If confirmed as Secretary of HHS, Tom Price will oversee a $1 trillion budget – roughly one-third of all health expenditures. His proposed legislation “Empowering Patients First” seeks to control costs by giving patients more choices and providing the information required to make them. He calls for publicly available standardized information on the price and quality of physicians, hospitals and other health care institutions.
It sounds like Dr. Price is prescribing a single data system.
Medicare has had a single data system on the over-65 population for decades. Since 2005, these data have informed Hospital Compare, a consumer oriented website comparing the quality of over 4000 hospitals. And while prices in Medicare are relatively fixed, these same data have shown substantial variation in costs because the quantity of service – the number of hospital admissions, procedures and physician visits – varies substantially from place to place.
But Medicare is only one piece of the data puzzle. A National Bureau of Economic Research report[nber.org] added another piece last year with data from large insurance companies like Aetna and United. For the under-65 commercially insured population, it’s not just the quantity of services that are all over the map – it’s also the prices.
In large part due to the $35 billion, Health Information Technology for Economic and Clinical Health (HITECH) Act incentives more than 80% of acute care hospitals now use EHRs, from under 10% just 7 years ago. Despite considerable progress, we have not achieved all that was originally envisioned from this transformation and there have been numerous unexpected adverse consequences (UACs), i.e. unpredictable, emergent problems associated with health IT implementation, use and maintenance. In 2006, we described a set of UACs associated with use of computer-based provider order entry (CPOE) (see Table 1). Many of these originally identified UACs have not been completely addressed or alleviated, and some have evolved over time (e.g., more/new work, overdependence on technology, and workflow issues). Additionally, new UACs not just related to CPOE but to all aspects of EHR use have emerged over the last decade. We describe six new categories of UACs in this blog and then conclude with three concrete policy recommendations to achieve the promised, transformative effects of health IT.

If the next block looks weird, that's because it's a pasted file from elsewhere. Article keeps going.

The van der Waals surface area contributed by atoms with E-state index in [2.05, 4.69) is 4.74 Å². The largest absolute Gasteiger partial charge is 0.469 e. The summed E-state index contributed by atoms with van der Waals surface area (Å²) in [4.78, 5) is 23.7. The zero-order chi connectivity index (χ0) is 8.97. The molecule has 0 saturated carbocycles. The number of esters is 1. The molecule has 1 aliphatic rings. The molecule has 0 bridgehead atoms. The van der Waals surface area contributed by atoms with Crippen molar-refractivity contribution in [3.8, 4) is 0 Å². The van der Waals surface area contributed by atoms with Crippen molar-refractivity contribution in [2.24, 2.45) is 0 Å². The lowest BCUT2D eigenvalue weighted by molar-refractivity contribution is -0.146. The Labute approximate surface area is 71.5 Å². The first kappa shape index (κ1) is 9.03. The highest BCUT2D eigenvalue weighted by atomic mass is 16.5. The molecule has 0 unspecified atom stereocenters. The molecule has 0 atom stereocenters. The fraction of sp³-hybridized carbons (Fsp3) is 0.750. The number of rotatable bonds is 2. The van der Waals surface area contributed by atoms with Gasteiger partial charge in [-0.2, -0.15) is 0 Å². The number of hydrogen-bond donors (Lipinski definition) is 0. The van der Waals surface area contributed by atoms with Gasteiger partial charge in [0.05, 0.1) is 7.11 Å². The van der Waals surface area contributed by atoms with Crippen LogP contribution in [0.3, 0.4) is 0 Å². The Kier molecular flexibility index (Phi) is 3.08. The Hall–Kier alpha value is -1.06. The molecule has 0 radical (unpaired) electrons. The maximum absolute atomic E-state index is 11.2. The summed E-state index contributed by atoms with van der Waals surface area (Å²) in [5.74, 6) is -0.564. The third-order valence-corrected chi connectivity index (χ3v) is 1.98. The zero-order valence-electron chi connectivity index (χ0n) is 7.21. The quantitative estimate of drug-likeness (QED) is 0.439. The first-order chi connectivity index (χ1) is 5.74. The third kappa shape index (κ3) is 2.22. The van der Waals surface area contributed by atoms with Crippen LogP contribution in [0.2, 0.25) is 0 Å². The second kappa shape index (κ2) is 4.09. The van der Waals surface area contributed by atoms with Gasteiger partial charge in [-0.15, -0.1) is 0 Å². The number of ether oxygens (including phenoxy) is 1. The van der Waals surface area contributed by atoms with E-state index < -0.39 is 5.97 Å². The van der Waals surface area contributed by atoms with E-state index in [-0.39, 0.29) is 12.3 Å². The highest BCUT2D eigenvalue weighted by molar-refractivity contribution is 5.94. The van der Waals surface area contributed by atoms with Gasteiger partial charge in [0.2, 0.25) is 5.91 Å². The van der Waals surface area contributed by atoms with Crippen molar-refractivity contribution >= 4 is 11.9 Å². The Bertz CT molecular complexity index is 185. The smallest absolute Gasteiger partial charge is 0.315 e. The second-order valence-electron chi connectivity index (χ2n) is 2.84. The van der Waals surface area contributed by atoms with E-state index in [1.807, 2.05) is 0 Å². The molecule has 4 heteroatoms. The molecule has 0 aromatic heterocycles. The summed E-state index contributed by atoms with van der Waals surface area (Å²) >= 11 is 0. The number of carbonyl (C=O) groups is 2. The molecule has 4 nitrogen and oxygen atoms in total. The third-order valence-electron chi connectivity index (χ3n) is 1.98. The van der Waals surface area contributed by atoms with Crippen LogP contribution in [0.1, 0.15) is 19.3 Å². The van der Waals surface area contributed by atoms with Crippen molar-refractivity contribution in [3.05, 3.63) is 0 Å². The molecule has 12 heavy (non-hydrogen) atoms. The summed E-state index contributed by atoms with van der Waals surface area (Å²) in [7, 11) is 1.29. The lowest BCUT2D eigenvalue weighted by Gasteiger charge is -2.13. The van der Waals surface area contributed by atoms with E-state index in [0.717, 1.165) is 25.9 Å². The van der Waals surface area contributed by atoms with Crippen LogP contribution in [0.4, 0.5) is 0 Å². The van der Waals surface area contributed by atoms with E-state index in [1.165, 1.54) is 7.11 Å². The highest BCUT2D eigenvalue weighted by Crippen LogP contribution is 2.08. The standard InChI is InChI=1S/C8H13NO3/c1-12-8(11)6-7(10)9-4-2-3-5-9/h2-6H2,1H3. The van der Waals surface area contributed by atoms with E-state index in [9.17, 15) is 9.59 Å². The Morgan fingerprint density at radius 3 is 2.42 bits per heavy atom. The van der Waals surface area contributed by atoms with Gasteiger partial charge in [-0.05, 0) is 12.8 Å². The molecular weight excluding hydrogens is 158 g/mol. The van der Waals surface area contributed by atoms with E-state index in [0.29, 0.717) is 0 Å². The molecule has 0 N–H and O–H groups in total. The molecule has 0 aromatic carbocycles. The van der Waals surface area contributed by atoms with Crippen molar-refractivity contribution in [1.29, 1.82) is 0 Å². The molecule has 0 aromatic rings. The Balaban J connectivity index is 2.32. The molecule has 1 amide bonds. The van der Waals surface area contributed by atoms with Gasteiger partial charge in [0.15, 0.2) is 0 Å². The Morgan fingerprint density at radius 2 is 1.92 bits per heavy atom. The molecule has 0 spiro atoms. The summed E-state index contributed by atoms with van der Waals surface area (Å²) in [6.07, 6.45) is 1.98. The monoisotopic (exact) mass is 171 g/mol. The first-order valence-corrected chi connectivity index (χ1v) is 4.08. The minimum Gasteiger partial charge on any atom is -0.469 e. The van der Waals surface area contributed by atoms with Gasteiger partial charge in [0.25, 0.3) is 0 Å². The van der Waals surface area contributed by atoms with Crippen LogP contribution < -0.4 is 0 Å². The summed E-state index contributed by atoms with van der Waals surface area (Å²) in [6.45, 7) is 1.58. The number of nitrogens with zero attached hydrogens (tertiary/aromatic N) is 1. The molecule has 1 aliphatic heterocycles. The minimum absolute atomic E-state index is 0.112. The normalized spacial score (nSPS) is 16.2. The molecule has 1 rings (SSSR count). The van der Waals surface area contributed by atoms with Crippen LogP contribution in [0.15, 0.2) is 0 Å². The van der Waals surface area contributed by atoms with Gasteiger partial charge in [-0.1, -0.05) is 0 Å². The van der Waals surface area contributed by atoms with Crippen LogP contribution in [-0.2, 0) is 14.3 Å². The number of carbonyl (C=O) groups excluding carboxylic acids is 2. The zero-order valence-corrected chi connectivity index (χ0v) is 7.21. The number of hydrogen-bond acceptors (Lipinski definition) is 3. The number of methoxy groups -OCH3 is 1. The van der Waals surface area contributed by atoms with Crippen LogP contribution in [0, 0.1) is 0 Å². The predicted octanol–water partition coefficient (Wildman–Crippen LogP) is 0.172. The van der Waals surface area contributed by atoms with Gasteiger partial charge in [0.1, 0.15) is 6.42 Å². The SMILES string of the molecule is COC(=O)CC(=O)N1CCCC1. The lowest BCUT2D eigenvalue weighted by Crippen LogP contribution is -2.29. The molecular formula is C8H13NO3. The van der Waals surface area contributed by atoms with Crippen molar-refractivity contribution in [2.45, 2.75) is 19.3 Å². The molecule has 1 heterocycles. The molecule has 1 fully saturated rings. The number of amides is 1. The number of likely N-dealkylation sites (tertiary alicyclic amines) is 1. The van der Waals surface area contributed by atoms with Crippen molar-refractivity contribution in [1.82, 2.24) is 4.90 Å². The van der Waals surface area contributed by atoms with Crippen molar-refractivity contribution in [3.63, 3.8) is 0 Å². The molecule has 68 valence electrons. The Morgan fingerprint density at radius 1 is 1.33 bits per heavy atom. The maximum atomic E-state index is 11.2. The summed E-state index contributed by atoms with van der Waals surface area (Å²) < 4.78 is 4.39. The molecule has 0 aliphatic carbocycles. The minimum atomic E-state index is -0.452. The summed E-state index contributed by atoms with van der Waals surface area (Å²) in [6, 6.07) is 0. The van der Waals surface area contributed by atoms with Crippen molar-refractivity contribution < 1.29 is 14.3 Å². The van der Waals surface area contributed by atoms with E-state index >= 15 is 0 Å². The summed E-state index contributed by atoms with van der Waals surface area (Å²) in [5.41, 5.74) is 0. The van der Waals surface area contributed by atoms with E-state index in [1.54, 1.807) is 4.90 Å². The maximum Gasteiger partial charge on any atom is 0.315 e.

1. Complete clinical information unavailable at the point of care
Adoption of EHRs was supposed to stimulate a tremendous increase in availability of patients’ clinical data, anytime, anywhere. This ubiquitous increase in data availability depended heavily on the assumption that once clinical data were routinely maintained in a computable format, they could seamlessly be transmitted, integrated, and displayed between health care systems’ EHRs, regardless of differences in the developer of the EHR. However, complete clinical information on all patients is not yet available everywhere it is needed.
The brand new President Barack Obama, whether wittingly or not, invested his entire political capital in reforming health care in America. He gambled and he lost, not because he had nefarious intentions, but because he left the gory details to a corrupt Congress and a shady cadre of lying and conniving technocrats, ending up with something vastly different from what he campaigned on. From everything I’m reading now, Mr. Trump is about to walk in Mr. Obama’s footsteps, and if he does, the results will be unsurprisingly identical.
On the campaign trail, Mr. Trump repeatedly stated that Bernie Sanders forfeited his place in history when he “made a deal with the devil” and embraced the corrupt Democratic Party establishment that fought his candidacy in most abject fashion. Guess what? Mr. Trump seems to be making the same deal with the red version of the same devil. Mr. Trump’s cabinet choices indicate that he is now embracing the ultra-conservative factions of the Republican Party, the same people who actively or passive-aggressively opposed his candidacy. Nowhere is this peculiar and completely unnecessary capitulation more evident than in the beleaguered health care sector.Continue reading…